Strength Training Effects on Bone Mineral Content and Density in Premenopausal Women


Medicine & Science in Sports & Exercise: July 2008 - Volume 40 - Issue 7 - pp 1282-1288
doi: 10.1249/MSS.0b013e31816bce8a
BASIC SCIENCES: Original Investigations

Purpose: Mechanical loading, such as that seen with physical activity, is thought to be the primary factor influencing bone strength. Previous randomized studies that assessed the effect of strength training on bone in premenopausal women report inconsistent results. The analysis herein examines the effect of a strength training program following published guidelines (US Department of Health and Human Services) on bone mineral content (BMC) and areal bone mineral content (aBMD) in the proximal femur and lumbar spine in premenopausal women.

Methods: One hundred and forty-eight overweight, sedentary, premenopausal women aged 25-44 were randomized to progressive strength training (ST, n = 72) or standard care (CO, n = 76) for 2 yr. Measurements occurred at baseline, 1 yr, and 2 yr. Proximal femur and lumbar spine BMC and aBMD were measured by dual energy x-ray absorptiometry. Intention-to-treat analyses were completed, and repeated-measures ANCOVA adjusted for baseline height and weight was used to assess the effect of strength training on bone.

Results: aBMD showed little change and did not differ between groups at any site. Femoral neck BMC showed a significant difference in the slopes between ST and CO (P = 0.04) with no change in the ST group and a 1.5% decrease in the CO. There were no significant between-group differences at any other measurement site.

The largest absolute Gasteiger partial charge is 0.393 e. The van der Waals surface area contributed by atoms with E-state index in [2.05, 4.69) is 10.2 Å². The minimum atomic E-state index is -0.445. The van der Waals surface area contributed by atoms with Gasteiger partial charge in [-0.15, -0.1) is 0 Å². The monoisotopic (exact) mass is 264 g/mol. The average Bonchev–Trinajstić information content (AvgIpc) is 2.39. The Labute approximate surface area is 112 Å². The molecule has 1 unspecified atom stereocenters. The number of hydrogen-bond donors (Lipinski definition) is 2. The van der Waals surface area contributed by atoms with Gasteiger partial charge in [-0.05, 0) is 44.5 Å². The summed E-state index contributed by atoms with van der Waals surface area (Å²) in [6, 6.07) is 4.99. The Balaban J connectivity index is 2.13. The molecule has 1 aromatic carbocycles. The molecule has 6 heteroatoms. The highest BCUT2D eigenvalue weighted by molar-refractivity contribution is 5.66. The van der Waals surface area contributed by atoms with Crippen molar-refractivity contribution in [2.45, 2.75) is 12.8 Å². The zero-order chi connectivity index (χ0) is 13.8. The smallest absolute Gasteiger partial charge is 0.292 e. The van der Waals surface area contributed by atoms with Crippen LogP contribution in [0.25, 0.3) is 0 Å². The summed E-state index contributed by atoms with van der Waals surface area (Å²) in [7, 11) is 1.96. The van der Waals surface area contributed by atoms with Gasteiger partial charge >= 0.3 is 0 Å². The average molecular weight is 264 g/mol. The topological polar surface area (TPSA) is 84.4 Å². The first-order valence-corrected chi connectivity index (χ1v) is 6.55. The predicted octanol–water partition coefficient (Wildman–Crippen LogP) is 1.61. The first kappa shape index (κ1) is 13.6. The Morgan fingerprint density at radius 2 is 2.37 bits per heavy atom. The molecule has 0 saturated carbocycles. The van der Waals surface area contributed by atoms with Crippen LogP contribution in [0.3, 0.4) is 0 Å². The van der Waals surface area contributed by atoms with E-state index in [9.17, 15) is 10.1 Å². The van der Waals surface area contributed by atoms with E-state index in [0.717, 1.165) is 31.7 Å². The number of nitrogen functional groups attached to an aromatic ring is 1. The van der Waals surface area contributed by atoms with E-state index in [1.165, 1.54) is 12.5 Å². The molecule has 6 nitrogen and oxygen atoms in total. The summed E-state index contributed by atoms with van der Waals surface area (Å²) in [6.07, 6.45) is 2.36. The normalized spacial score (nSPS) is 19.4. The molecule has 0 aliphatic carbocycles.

Conclusion: Strength training had no effect on aBMD after 2 yr of strength training. Femoral neck BMC decreased in CO and had no change in ST. Because there was no change in aBMD, strength training may have influenced bone size. Research to better understand changes in bone dimensions and geometry with strength training in premenopausal women is warranted.

1Department of Physical Therapy and Athletic Training, Northern Arizona University, Flagstaff, AZ; 2School of Kinesiology, 3Division of Epidemiology and Community Health, University of Minnesota, Minneapolis, MN; and 4Division of Epidemiology, University of Pennsylvania School of Medicine, Philadelphia, PA

Address for correspondence: Kathryn H. Schmitz, Ph.D, MPH, Division of Epidemiology, University of Pennsylvania School of Medicine, 921 Blockley Hall, 423 Guardian Drive, Philadelphia, PA 19104; E-mail:

Submitted for publication August 2007.

Accepted for publication January 2008.

©2008The American College of Sports Medicine